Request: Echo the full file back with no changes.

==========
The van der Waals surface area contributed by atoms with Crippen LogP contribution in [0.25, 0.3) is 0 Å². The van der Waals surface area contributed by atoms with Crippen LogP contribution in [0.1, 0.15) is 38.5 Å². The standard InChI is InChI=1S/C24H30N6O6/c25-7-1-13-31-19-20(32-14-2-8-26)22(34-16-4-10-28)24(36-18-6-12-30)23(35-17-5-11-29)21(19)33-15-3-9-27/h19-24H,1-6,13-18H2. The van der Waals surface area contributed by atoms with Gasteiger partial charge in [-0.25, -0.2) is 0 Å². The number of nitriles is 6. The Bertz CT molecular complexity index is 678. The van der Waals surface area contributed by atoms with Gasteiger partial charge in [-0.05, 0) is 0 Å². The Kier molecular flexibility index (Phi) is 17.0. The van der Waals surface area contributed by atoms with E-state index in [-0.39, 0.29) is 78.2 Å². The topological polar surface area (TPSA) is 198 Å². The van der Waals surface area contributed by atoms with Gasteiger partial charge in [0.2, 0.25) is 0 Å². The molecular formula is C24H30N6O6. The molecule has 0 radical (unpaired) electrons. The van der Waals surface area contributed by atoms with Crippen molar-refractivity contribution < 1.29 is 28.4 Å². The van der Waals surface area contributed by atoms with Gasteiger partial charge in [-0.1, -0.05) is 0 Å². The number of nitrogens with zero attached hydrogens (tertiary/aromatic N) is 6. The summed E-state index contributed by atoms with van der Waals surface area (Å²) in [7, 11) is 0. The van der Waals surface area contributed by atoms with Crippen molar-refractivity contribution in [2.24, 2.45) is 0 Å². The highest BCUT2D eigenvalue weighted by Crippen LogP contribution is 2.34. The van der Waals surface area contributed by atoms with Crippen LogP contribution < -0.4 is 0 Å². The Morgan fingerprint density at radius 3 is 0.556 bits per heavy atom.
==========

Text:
The van der Waals surface area contributed by atoms with Crippen LogP contribution in [0.25, 0.3) is 0 Å². The van der Waals surface area contributed by atoms with Crippen LogP contribution in [0.1, 0.15) is 38.5 Å². The standard InChI is InChI=1S/C24H30N6O6/c25-7-1-13-31-19-20(32-14-2-8-26)22(34-16-4-10-28)24(36-18-6-12-30)23(35-17-5-11-29)21(19)33-15-3-9-27/h19-24H,1-6,13-18H2. The van der Waals surface area contributed by atoms with Gasteiger partial charge in [-0.25, -0.2) is 0 Å². The number of nitriles is 6. The Bertz CT molecular complexity index is 678. The van der Waals surface area contributed by atoms with Gasteiger partial charge in [-0.05, 0) is 0 Å². The Kier molecular flexibility index (Phi) is 17.0. The van der Waals surface area contributed by atoms with E-state index in [-0.39, 0.29) is 78.2 Å². The topological polar surface area (TPSA) is 198 Å². The van der Waals surface area contributed by atoms with Gasteiger partial charge in [0.2, 0.25) is 0 Å². The molecular formula is C24H30N6O6. The molecule has 0 radical (unpaired) electrons. The van der Waals surface area contributed by atoms with Crippen molar-refractivity contribution < 1.29 is 28.4 Å². The van der Waals surface area contributed by atoms with Gasteiger partial charge in [-0.1, -0.05) is 0 Å². The number of nitrogens with zero attached hydrogens (tertiary/aromatic N) is 6. The summed E-state index contributed by atoms with van der Waals surface area (Å²) in [7, 11) is 0. The van der Waals surface area contributed by atoms with Crippen molar-refractivity contribution in [2.24, 2.45) is 0 Å². The highest BCUT2D eigenvalue weighted by Crippen LogP contribution is 2.34. The van der Waals surface area contributed by atoms with Crippen LogP contribution < -0.4 is 0 Å². The Morgan fingerprint density at radius 3 is 0.556 bits per heavy atom.